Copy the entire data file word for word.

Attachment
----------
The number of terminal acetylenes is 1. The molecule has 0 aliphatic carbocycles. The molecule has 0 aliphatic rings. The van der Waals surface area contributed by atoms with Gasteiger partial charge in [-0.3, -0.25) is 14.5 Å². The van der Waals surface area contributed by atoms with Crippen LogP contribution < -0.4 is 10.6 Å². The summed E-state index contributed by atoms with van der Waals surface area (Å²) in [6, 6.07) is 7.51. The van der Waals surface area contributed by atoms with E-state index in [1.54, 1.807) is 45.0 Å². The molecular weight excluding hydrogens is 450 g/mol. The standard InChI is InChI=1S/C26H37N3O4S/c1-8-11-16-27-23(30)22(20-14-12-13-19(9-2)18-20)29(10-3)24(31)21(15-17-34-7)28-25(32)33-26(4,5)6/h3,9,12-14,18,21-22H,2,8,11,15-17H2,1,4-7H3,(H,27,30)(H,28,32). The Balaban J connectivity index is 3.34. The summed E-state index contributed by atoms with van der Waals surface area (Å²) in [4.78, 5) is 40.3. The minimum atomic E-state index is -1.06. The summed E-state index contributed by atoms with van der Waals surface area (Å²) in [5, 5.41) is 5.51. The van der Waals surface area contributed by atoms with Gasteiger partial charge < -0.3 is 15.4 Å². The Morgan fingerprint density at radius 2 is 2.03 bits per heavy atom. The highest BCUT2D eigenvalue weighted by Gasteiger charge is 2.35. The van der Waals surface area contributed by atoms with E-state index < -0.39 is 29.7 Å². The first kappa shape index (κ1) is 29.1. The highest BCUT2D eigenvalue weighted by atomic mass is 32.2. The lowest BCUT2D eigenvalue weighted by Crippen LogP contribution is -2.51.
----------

The number of terminal acetylenes is 1. The molecule has 0 aliphatic carbocycles. The molecule has 0 aliphatic rings. The van der Waals surface area contributed by atoms with Gasteiger partial charge in [-0.3, -0.25) is 14.5 Å². The van der Waals surface area contributed by atoms with Crippen LogP contribution < -0.4 is 10.6 Å². The summed E-state index contributed by atoms with van der Waals surface area (Å²) in [6, 6.07) is 7.51. The van der Waals surface area contributed by atoms with E-state index in [1.54, 1.807) is 45.0 Å². The molecular weight excluding hydrogens is 450 g/mol. The standard InChI is InChI=1S/C26H37N3O4S/c1-8-11-16-27-23(30)22(20-14-12-13-19(9-2)18-20)29(10-3)24(31)21(15-17-34-7)28-25(32)33-26(4,5)6/h3,9,12-14,18,21-22H,2,8,11,15-17H2,1,4-7H3,(H,27,30)(H,28,32). The Balaban J connectivity index is 3.34. The summed E-state index contributed by atoms with van der Waals surface area (Å²) in [4.78, 5) is 40.3. The minimum atomic E-state index is -1.06. The summed E-state index contributed by atoms with van der Waals surface area (Å²) in [5, 5.41) is 5.51. The van der Waals surface area contributed by atoms with Gasteiger partial charge < -0.3 is 15.4 Å². The Morgan fingerprint density at radius 2 is 2.03 bits per heavy atom. The highest BCUT2D eigenvalue weighted by Gasteiger charge is 2.35. The van der Waals surface area contributed by atoms with E-state index < -0.39 is 29.7 Å². The first kappa shape index (κ1) is 29.1. The highest BCUT2D eigenvalue weighted by atomic mass is 32.2. The lowest BCUT2D eigenvalue weighted by Crippen LogP contribution is -2.51.